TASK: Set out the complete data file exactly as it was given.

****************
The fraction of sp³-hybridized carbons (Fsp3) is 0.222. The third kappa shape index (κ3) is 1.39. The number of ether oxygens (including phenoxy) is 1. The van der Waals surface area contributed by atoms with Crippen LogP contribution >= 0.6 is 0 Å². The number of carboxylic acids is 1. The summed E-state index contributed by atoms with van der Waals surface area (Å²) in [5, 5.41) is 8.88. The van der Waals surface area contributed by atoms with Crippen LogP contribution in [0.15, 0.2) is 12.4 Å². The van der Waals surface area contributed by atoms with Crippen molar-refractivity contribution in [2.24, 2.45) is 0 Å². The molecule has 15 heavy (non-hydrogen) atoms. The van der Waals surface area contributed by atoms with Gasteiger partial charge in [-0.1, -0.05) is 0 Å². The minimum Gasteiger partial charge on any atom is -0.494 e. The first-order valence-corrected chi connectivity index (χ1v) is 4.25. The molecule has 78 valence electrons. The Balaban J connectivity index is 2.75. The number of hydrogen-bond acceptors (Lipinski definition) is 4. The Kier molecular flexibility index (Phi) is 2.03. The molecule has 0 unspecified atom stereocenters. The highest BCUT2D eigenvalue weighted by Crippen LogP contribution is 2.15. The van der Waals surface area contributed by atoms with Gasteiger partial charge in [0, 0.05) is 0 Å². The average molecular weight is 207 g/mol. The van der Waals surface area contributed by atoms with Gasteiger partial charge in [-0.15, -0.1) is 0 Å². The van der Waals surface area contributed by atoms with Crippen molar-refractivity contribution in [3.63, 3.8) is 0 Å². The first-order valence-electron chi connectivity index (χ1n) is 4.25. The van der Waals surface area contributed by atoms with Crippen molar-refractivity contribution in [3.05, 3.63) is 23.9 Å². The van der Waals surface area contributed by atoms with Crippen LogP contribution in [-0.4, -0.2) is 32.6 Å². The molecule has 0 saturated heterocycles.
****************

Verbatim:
The fraction of sp³-hybridized carbons (Fsp3) is 0.222. The third kappa shape index (κ3) is 1.39. The number of ether oxygens (including phenoxy) is 1. The van der Waals surface area contributed by atoms with Crippen LogP contribution >= 0.6 is 0 Å². The number of carboxylic acids is 1. The summed E-state index contributed by atoms with van der Waals surface area (Å²) in [5, 5.41) is 8.88. The van der Waals surface area contributed by atoms with Crippen LogP contribution in [0.15, 0.2) is 12.4 Å². The van der Waals surface area contributed by atoms with Crippen molar-refractivity contribution in [2.24, 2.45) is 0 Å². The molecule has 15 heavy (non-hydrogen) atoms. The van der Waals surface area contributed by atoms with Gasteiger partial charge in [-0.1, -0.05) is 0 Å². The minimum Gasteiger partial charge on any atom is -0.494 e. The first-order valence-corrected chi connectivity index (χ1v) is 4.25. The molecule has 78 valence electrons. The Balaban J connectivity index is 2.75. The number of hydrogen-bond acceptors (Lipinski definition) is 4. The Kier molecular flexibility index (Phi) is 2.03. The molecule has 0 unspecified atom stereocenters. The highest BCUT2D eigenvalue weighted by Crippen LogP contribution is 2.15. The van der Waals surface area contributed by atoms with Gasteiger partial charge in [0, 0.05) is 0 Å². The average molecular weight is 207 g/mol. The van der Waals surface area contributed by atoms with Gasteiger partial charge in [-0.15, -0.1) is 0 Å². The van der Waals surface area contributed by atoms with Crippen molar-refractivity contribution in [3.63, 3.8) is 0 Å². The first-order valence-electron chi connectivity index (χ1n) is 4.25. The van der Waals surface area contributed by atoms with Crippen molar-refractivity contribution in [3.05, 3.63) is 23.9 Å². The van der Waals surface area contributed by atoms with Crippen LogP contribution in [-0.4, -0.2) is 32.6 Å². The molecule has 0 saturated heterocycles.